The exact number of US jobs in the energy industry is hotly debated with industry sources citing a figure close to 10 million US jobs supported by US energy. Environmentalists dispute that figure, but even they agree that the figure is at least 2 million.
So what does all of this information mean for the US energy industry and the “Green Collar” jobs of the future? Among other things, the math indicates that the green revolution will likely destroy jobs rather than create them. Even if we use the environmentalist figures of 2 million US jobs just in the oil industry and assume that this covers all fossil fuels that would be phased out by a green revolution, that still implies at least 5 million jobs would be lost between the US, China, and EU combined in a green revolution. Related: Has The U.S. Reached “Peak Oil” At Current Price Levels?
Jobs gains of 1 to 3 million offset by job losses of at least 5 million are unlikely to result in a ground swell of popular support. And all of this assumes the 1-3 million job materialize as expected, a proposition that has not always worked out so well in the past. The loss of millions of jobs and displacement of millions of working families is not likely to sit well with the general public. Those kind of figures could well end up stirring up revolt or revolution in less stable countries around the world. Eastern Europe and Russia already have their share of internal turmoil as the situation in Ukraine shows, and these are also some of the economies most dependent on oil and gas. It is ironic, but if scientists’ predictions end up being correct, the inevitable result of the green revolution may be pools of red.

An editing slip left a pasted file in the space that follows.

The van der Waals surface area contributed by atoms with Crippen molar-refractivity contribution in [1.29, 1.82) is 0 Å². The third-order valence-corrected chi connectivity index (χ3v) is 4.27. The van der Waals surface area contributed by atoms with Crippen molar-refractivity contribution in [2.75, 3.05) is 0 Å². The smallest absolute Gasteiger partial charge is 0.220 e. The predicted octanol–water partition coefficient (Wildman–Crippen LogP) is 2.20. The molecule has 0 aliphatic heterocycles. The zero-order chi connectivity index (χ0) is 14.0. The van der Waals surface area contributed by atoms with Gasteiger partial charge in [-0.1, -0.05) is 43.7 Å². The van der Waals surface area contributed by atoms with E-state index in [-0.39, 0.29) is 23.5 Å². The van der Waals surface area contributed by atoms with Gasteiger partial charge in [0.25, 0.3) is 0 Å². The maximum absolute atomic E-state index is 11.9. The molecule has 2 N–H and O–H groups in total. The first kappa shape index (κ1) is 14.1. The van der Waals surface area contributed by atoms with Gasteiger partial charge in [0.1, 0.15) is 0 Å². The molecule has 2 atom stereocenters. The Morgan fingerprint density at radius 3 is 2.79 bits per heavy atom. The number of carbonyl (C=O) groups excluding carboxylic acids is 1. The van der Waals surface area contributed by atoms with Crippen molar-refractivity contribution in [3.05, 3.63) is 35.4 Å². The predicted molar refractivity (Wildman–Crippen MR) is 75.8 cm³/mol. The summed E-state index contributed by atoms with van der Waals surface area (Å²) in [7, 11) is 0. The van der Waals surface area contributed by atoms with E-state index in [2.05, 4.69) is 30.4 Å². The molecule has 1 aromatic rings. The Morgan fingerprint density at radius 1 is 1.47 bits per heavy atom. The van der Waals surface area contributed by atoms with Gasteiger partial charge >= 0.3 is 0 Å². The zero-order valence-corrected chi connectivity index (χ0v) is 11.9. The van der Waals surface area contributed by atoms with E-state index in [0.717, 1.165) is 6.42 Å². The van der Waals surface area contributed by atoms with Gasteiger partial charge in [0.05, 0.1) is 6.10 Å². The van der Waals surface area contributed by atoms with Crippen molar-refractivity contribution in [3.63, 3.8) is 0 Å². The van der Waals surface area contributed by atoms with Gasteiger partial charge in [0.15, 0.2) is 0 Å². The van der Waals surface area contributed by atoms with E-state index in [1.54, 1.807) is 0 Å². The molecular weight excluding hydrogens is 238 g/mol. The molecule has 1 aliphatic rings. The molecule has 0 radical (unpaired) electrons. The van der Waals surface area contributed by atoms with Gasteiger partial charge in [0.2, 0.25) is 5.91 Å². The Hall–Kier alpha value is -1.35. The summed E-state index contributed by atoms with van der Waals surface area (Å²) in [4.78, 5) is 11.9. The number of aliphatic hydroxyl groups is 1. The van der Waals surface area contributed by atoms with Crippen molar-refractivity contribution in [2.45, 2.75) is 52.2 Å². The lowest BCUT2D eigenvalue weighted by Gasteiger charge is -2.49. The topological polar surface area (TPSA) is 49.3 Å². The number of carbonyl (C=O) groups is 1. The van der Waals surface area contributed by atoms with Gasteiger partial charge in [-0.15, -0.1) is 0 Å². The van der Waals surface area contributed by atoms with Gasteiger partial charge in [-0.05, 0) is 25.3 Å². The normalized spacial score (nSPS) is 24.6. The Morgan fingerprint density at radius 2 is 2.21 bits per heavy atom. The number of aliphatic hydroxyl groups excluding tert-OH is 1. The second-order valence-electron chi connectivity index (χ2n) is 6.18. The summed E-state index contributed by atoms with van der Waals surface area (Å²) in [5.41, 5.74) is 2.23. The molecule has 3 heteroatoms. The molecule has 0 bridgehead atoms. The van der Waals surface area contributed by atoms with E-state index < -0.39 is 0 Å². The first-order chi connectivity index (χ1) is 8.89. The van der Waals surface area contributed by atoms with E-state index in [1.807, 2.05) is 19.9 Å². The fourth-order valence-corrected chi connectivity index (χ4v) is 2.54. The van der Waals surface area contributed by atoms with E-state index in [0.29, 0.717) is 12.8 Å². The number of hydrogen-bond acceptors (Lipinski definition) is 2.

By Michael McDonald for Oilprice.com
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The article states that an equal amount of BTU produced by fossil fuels can be replaced by green energy at substantial less human input. In other words green energy all other inputs equal is substantially more efficient and as a result less costly.